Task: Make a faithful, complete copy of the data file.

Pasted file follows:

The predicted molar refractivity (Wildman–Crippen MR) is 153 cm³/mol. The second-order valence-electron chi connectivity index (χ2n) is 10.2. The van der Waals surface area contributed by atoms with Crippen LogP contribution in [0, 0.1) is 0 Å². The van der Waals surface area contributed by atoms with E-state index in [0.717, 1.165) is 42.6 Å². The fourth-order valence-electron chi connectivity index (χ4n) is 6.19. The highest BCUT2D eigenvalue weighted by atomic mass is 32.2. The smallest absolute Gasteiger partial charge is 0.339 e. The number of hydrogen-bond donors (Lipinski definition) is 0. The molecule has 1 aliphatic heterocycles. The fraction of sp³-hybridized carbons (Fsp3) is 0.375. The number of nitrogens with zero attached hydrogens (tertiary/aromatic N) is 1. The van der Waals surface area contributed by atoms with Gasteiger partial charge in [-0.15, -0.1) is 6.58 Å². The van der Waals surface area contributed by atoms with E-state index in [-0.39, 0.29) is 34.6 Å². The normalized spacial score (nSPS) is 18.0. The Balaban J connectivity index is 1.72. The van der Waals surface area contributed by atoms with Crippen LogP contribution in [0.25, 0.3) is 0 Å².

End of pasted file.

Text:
The predicted molar refractivity (Wildman–Crippen MR) is 153 cm³/mol. The second-order valence-electron chi connectivity index (χ2n) is 10.2. The van der Waals surface area contributed by atoms with Crippen LogP contribution in [0, 0.1) is 0 Å². The van der Waals surface area contributed by atoms with E-state index in [0.717, 1.165) is 42.6 Å². The fourth-order valence-electron chi connectivity index (χ4n) is 6.19. The highest BCUT2D eigenvalue weighted by atomic mass is 32.2. The smallest absolute Gasteiger partial charge is 0.339 e. The number of hydrogen-bond donors (Lipinski definition) is 0. The molecule has 1 aliphatic heterocycles. The fraction of sp³-hybridized carbons (Fsp3) is 0.375. The number of nitrogens with zero attached hydrogens (tertiary/aromatic N) is 1. The van der Waals surface area contributed by atoms with Gasteiger partial charge in [-0.15, -0.1) is 6.58 Å². The van der Waals surface area contributed by atoms with E-state index in [-0.39, 0.29) is 34.6 Å². The normalized spacial score (nSPS) is 18.0. The Balaban J connectivity index is 1.72. The van der Waals surface area contributed by atoms with Crippen LogP contribution in [0.25, 0.3) is 0 Å².